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Qaddafi's forces repelled in bid to retake western Libya city

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Chris Helgren/Reuters

(Read caption) A convoy of 18 trucks loaded with humanitarian aid, bound for Benghazi, travels past a Libyan army tank and a mural praising Libyan leader Muammar Qaddafi in the Tripoli suburb of Gaser Ben Ghisher, on Tuesday, Mar. 1.

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• A daily summary of global reports on security issues.

Forces of Libyan leader Col. Muammar Qaddafi tried to retake a city near his capital stronghold but were repelled by opposition forces – a sign that neither side has enough power to overwhelm the other and that a long battle may lie ahead for control of Libya.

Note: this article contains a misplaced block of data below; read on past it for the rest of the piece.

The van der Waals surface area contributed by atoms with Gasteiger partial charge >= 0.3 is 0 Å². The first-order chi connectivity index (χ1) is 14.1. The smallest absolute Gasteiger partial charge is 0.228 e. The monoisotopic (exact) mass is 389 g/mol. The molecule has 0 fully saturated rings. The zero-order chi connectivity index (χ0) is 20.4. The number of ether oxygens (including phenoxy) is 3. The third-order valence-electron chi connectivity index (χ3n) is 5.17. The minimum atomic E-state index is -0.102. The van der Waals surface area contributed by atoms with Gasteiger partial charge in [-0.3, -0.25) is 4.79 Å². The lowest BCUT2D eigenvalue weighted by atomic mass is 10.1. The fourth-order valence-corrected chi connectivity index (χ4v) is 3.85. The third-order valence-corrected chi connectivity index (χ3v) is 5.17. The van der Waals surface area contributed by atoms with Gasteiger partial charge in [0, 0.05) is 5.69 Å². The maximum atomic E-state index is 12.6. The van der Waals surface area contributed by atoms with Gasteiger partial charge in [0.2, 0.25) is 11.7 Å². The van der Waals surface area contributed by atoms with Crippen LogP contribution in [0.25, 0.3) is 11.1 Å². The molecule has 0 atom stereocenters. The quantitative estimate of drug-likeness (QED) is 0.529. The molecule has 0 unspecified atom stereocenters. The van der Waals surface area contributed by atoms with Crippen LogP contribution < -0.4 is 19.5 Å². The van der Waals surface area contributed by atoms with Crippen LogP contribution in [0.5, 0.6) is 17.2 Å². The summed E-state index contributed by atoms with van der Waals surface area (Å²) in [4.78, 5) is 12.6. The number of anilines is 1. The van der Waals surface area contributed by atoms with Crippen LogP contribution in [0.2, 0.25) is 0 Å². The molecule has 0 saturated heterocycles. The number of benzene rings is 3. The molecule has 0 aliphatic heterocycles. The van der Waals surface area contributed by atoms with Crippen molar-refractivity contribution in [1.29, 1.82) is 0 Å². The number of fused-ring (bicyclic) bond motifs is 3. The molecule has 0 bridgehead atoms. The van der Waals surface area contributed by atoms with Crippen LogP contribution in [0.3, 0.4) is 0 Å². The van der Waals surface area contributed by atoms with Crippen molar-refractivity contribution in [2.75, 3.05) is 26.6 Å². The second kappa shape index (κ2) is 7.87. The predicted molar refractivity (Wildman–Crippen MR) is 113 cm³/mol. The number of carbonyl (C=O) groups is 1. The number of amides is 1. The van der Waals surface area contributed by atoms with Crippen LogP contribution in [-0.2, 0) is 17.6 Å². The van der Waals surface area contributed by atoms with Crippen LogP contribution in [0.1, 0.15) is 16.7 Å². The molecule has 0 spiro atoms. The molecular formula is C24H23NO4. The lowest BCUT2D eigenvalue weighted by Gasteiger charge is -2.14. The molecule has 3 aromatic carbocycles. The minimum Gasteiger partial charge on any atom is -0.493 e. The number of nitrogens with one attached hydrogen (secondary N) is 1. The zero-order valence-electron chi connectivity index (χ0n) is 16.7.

Col. Qaddafi has already lost control of the eastern half of the country, but both sides are battling for control of the western half, where the capital Tripoli is located. Qaddafi remains in control of Tripoli.

Al Jazeera reports that on Monday night, Qaddafi’s forces attacked opposition-controlled Zawiyah, the closest city to Tripoli (about 30 miles away). The battle, which lasted six hours, ended with the rebels repulsing Qaddafi's forces, Al Jazeera reported.

"We will not give up Az-Zawiyah at any price,'' one witness said on Tuesday. "We know it is significant strategically. They will fight to get it, but we will not give up. We managed to defeat them because our spirits are high and their spirits are zero."

Qaddafi’s forces, apparently the elite Khamis Brigade led by one of his sons, attacked from six directions, using the same weapons the opposition forces used to defend the city: tanks, machine guns, and anti-aircraft guns. Al Jazeera reports the fighting intensified after dark, and residents of the city are expecting another major battle.


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